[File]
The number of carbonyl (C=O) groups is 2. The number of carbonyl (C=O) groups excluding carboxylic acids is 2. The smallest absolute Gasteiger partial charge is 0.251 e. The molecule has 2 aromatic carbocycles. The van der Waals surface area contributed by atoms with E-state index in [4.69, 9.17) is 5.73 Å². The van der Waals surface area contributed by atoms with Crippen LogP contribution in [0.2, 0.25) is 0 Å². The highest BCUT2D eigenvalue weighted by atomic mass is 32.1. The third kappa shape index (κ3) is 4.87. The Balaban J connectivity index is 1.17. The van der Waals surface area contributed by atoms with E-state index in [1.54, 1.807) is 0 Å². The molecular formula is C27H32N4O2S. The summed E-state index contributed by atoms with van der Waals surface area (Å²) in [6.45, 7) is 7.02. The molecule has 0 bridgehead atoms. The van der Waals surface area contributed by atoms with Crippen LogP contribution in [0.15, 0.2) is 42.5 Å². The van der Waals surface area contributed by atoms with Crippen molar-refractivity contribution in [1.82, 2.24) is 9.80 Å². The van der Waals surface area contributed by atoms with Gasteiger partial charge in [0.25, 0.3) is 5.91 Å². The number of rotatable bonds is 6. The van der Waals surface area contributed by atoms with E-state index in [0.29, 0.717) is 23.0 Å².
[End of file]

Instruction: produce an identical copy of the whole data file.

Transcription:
The number of carbonyl (C=O) groups is 2. The number of carbonyl (C=O) groups excluding carboxylic acids is 2. The smallest absolute Gasteiger partial charge is 0.251 e. The molecule has 2 aromatic carbocycles. The van der Waals surface area contributed by atoms with E-state index in [4.69, 9.17) is 5.73 Å². The van der Waals surface area contributed by atoms with Crippen LogP contribution in [0.2, 0.25) is 0 Å². The highest BCUT2D eigenvalue weighted by atomic mass is 32.1. The third kappa shape index (κ3) is 4.87. The Balaban J connectivity index is 1.17. The van der Waals surface area contributed by atoms with E-state index in [1.54, 1.807) is 0 Å². The molecular formula is C27H32N4O2S. The summed E-state index contributed by atoms with van der Waals surface area (Å²) in [6.45, 7) is 7.02. The molecule has 0 bridgehead atoms. The van der Waals surface area contributed by atoms with Crippen LogP contribution in [0.15, 0.2) is 42.5 Å². The van der Waals surface area contributed by atoms with Crippen molar-refractivity contribution in [1.82, 2.24) is 9.80 Å². The van der Waals surface area contributed by atoms with Gasteiger partial charge in [0.25, 0.3) is 5.91 Å². The number of rotatable bonds is 6. The van der Waals surface area contributed by atoms with E-state index in [0.29, 0.717) is 23.0 Å².